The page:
Unwanted body hair can be embarrassing, but medically speaking, losing or growing body hair in unwanted places can also indicate an underlying health issue.
Learn what these body hair signifiers say about your health…
Male hormones (i.e., testosterone and DHEAS, or dehydroepiandrosterone, which is androstenolone or prasterone) exist in both males and females in varying amounts, according to endocrinologists from the University of Colorado’s Medical Center, in Denver, Colorado. For instance, during menopause—as estrogen levels decrease and testosterone increases, women can start to see hair thinning (or male-pattern type baldness) on their heads and coarse, thick hairs sprouting up on their faces, chins, and necks. This type of hair loss and growth is normal.
However, if male hormone levels shift suddenly (i.e., due to an ovarian or adrenal tumor releasing male hormones) a condition known as hirsutism (unwanted male-pattern hair growth in females) can result, causing hair growth on the upper chest, above the belly button, on the upper back, and around the nipples. A blood test can determine a shifting hormone profile and the potential presence of a tumor.
According to research from WebMD, several prescription and recreational drugs can result in hair loss in both men and women—including antidepressants or mood stabilizers, acne medications, immunosuppressant medications, blood thinners, steroids, cholesterol-lowering medication, weight loss drugs, oral contraceptives, thyroid medications, chemotherapy drugs, and more.
Of course the severity of hair loss depends on the type and dosage of drugs you’re taking, in addition to personal drug sensitivity. Drug-induced hair loss comes in two forms—Telogen Effluvium, which occurs within 4-months of taking the drug and results in resting hair follicles and early hair loss—and Anagen effluvium, which occurs within weeks of taking a new medication (i.e., chemotherapy) and causes hair to shed during the anagen, or active growth phase of the hair cycle.
Unexplained hair loss can be a symptom of hypothyroidism in male and female patients, according to the British Thyroid Foundation. Hair loss connected to thyroid disease typically results several months after the onset of hyperthyroidism. And in many cases, the hair loss can be mistakenly blamed on thyroid medication, which inevitably leads to even greater hair loss.
Thyroid-related hair loss doesn’t occur in waves (i.e., seasonally), instead it occurs in noticeable hair loss on all areas of the body—such as the entire scalp or eyebrows. Fortunately, hair typically grows back after several months of successful treatment.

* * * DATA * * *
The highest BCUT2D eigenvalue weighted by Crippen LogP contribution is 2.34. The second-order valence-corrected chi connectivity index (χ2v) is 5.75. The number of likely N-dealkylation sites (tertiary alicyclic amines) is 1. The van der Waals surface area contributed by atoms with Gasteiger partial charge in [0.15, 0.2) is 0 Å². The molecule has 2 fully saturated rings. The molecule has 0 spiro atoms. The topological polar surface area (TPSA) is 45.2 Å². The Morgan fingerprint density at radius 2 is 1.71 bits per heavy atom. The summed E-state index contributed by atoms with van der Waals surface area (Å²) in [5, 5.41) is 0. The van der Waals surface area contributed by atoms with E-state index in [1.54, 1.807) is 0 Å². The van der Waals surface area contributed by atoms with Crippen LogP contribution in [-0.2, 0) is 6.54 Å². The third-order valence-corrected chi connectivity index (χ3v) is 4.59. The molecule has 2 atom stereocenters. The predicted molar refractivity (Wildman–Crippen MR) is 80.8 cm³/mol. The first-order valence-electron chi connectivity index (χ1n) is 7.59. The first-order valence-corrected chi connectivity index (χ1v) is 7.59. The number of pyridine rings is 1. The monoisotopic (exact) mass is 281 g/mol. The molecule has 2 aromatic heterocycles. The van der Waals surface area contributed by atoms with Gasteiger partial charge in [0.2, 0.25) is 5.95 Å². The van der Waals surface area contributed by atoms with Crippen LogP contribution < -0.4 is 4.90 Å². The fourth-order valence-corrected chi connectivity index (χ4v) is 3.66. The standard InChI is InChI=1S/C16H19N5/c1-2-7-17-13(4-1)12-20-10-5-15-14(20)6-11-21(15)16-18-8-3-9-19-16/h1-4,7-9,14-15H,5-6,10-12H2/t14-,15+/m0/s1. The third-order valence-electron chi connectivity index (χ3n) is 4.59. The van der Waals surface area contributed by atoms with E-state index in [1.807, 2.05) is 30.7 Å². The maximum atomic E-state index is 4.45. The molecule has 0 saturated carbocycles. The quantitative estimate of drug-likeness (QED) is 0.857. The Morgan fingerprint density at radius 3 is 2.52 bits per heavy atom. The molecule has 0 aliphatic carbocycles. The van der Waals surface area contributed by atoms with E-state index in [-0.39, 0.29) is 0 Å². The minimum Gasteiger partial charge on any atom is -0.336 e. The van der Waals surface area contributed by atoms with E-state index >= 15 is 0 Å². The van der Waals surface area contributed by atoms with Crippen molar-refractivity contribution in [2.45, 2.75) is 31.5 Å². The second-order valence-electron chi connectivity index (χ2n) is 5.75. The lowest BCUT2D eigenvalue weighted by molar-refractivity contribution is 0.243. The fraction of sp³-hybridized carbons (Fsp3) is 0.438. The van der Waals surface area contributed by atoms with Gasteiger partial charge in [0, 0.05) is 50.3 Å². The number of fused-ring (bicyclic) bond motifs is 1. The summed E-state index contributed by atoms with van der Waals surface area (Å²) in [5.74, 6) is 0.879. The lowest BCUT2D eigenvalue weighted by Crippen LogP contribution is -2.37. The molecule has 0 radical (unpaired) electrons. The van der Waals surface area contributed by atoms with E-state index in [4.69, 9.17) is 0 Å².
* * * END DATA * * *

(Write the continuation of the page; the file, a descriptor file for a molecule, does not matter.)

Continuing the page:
If your body is iron deficient, very noticeable hair thinning and hair loss can take place, affecting both the hair on your head and body. Dr. Jacques Moritz, the Director of Gynecology at Mount Sinai St. Luke’s Roosevelt, in New York City, claims that once iron deficiency progresses into full-blown anemia, it can result in hair loss in vegetarians, vegans, and women with heavy periods.
Anemia occurs when the body redirects oxygen from hair follicles to vital organs—as a result hair sheds due to the body’s survival instinct. To prevent iron deficiency, the body requires heme iron, which comes from meat, poultry and fish. But also non-heme iron, which stems from plants or a mixture of iron- and vitamin-C-rich vegetables—such as berries, broccoli, and bell peppers, berries and broccoli to increase iron absorption.
Alopecia is a rare immune condition that attacks the body’s hair follicles; causing hair loss in strange, circular patterns (alopecia areata), total bodily hair loss—including the scalp, eyelashes, and eyebrows (alopecia universalis), or total scalp hair loss (alopecia totalis).
According to research on WebMD, all types of alopecia affect both genders equally, with alopecia areata typically striking those under the age of 20-years-old. Alopecia is usually treated with systemic steroids, which can help hair regrowth.
Genetics and ethnicity are perhaps the strongest determining factors as how much body hair you have and where it grows—for example, on the scalp, chest, back, arms, legs, eyebrows, eyelashes, pubic area, and chin, according to Dr. Margaret E. Wierman, Professor of Medicine at the University of Colorado.
Dr. Wierman claims that while individuals of Asian descent have the lowest amount of terminal hair (or dark, long, coarse hairs)—individuals of Middle Eastern and Hispanic ethnicity typically have the most hair growth.